August 31st 2019 – 8:30pm repeats at 9:30pm

Deep (Machine) Learning with Neural Networks – The Second Industrial Revolution

Dr. Karun Thanjavur

Abstract:

Artificial intelligence (AI), specially Deep (Machine) Learning applications are already ubiquitous in everyday use, and have been called the second industrial revolution. Deep Learning algorithms, called Neural Networks, thrive on Big Data, the happy ‘problem’ we now face of enormous amounts of data available in this digital era. In astronomy too, telescopes will soon routinely produce terabytes of data every night. Piggybacked on the impressive recent advances in high performance computing, neural networks are trained on these available large datasets to then perform a variety of human-like tasks, such as realtime decision making, identifying subtle patterns in the data, forecasting and making recommendations based on experience, and so on. In this presentation I aim to provide an overview of this rapidly burgeoning field, explain in simple terms the construction and working of a neural net, and illustrate these principles with a working model.

Bio:

As a research astronomer, I am excited by the availability of huge public datasets, which I may harness for my own research questions using the proper data analysis tools. Given the enormous data volume, I have recently begun harnessing the powerful techniques of deep learning to tease out complex correlations and thus illustrate the underlying physical principles. These science explorations of the Universe, coupled with the equally fascinating world of Artificial Intelligence and Big Data, come after a full career as a mechanical engineer, specializing in control systems and robotics. Born and raised in Cuddalore, a small town in South India, I completed my education up to a bachelor’s degree in engineering there, before moving to Canada to pursue graduate studies first in Robotics, and later in Astrophysics. Even though undergraduate teaching is the principal focus of my current position as a senior astronomy lab instructor at UVic, I work hard to keep my research interests alive. I also enjoy sharing the excitement of science and my research efforts with the public through many outreach initiatives.

September 7th 2019 – 8:30 with live demo at 9:30

Simple Astrophotography: Getting Started

David Lee

Abstract:

Learn how to get started in astrophotography. Astrophotography can be a highly complex form of photography but you can get started photographing a number of astronomical objects and scenes with basic equipment. Methods for photographing the moon, constellations and nightscape shots with the Milky Way will be covered. Weather permitting a live demo will take place outside after the main presentation. You are encouraged to bring your camera and tripod for the live demo. Cameras capable of being operated manually work best. For more details please contact Centre of the Universe Information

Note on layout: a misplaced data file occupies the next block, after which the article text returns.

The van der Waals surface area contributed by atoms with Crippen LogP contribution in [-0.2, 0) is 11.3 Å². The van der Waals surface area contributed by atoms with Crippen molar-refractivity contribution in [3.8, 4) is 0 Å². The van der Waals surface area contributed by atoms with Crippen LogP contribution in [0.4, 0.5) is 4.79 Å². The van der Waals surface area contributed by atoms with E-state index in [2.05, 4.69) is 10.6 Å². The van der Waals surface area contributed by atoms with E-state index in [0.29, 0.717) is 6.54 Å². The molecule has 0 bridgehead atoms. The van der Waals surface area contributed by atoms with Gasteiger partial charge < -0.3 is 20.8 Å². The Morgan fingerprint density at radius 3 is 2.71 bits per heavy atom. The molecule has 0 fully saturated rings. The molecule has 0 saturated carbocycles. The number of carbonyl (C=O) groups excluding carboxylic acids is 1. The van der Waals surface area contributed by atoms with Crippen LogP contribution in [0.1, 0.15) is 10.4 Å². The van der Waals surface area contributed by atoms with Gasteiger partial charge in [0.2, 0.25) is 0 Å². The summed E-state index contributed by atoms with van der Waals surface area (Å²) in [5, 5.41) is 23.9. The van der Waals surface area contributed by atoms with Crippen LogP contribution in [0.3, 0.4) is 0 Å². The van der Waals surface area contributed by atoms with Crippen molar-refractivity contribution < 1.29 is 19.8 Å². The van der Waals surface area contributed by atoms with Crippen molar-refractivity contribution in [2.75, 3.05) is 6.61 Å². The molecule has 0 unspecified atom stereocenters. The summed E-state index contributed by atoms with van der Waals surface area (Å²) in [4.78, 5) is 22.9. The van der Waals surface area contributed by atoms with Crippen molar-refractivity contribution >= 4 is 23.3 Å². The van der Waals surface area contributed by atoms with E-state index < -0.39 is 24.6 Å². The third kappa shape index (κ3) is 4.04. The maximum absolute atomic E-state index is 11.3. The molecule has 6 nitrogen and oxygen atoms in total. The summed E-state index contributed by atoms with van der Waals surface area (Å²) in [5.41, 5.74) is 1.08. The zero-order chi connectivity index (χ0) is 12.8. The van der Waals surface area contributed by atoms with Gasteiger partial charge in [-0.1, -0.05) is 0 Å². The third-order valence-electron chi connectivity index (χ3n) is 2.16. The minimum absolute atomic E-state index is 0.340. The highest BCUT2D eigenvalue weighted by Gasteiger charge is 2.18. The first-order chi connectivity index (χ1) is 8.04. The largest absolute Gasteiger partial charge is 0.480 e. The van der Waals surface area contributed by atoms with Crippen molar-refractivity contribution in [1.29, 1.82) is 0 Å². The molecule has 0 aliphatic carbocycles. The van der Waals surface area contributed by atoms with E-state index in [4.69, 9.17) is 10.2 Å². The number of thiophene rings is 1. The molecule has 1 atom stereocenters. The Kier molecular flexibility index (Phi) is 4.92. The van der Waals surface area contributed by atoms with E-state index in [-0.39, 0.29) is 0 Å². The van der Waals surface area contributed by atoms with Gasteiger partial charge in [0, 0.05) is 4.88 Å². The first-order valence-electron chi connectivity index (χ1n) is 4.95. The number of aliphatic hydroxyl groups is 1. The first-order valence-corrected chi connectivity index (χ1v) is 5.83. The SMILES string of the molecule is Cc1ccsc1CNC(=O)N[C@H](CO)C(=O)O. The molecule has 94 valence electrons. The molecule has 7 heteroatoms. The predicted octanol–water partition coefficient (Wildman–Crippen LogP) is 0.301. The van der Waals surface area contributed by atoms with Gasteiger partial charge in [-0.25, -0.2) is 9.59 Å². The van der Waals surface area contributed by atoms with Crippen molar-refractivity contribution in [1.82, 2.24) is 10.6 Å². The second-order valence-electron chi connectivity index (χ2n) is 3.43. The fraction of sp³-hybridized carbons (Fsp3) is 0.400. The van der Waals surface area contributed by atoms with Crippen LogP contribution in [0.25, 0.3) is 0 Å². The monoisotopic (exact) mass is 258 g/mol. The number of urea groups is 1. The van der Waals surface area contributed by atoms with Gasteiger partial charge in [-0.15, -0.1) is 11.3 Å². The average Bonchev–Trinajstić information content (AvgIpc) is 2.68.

Bio:

David Lee is an avid photographer who over 20 years ago turned his camera upwards to the sky capturing astronomical images of the solar system and beyond. Through the Royal Astronomical Society of Canada he has been an advocate of astronomy and the sciences through its public outreach programs. After retiring from the Information Technology sector he is becoming even more of a tourist of the night sky.

September 7th 2019 – in the Auditorium 9:30 only

Solving the Public’s Problems

Jason Beaman

Abstract:

Astronomy is a central piece of what it means to be human; we have a deep-seated curiosity about the unknown. And what is more unknown than the universe we call home? What is more alluring than thoughts of unraveling the universes’ many mysteries? From early calendars for planting crops, to calculating the positions of the planets and the curvature of spacetime. Astronomy began with humble beginnings and has slowly evolved into the science it is today. But is this the whole picture? The universe requires many different minds and tools to even begin to understand it. This creates a problem solving ability useful in many various fields, some not even related to astronomy.

Bio:

I’m a graduate of the University of Victoria with an honours degree in Astrophysics and as a high school drop out, I’ve been told I came to astronomy by taking a less conventional path. This journey has been as humbling as the field I study, just as rewarding, and at times quite stressful. It has ignited a passion for academia as well as working with the public in scientific outreach. Being able to use the problem solving skills I’ve honed through years of study allows me to answer the questions posed by the public, as they are usually more fun than my research problems.

Lauri Roche awarded the RASC Service Award for 2019

Posted by as News

I’m pleased to announce that our own Lauri Roche has won the RASC Service Award.

The Service Award is a major award of the Society given to a member in recognition of outstanding service, rendered over an extended period of time, where such service has had a major impact on the work of the Society and/or of a Centre of the Society.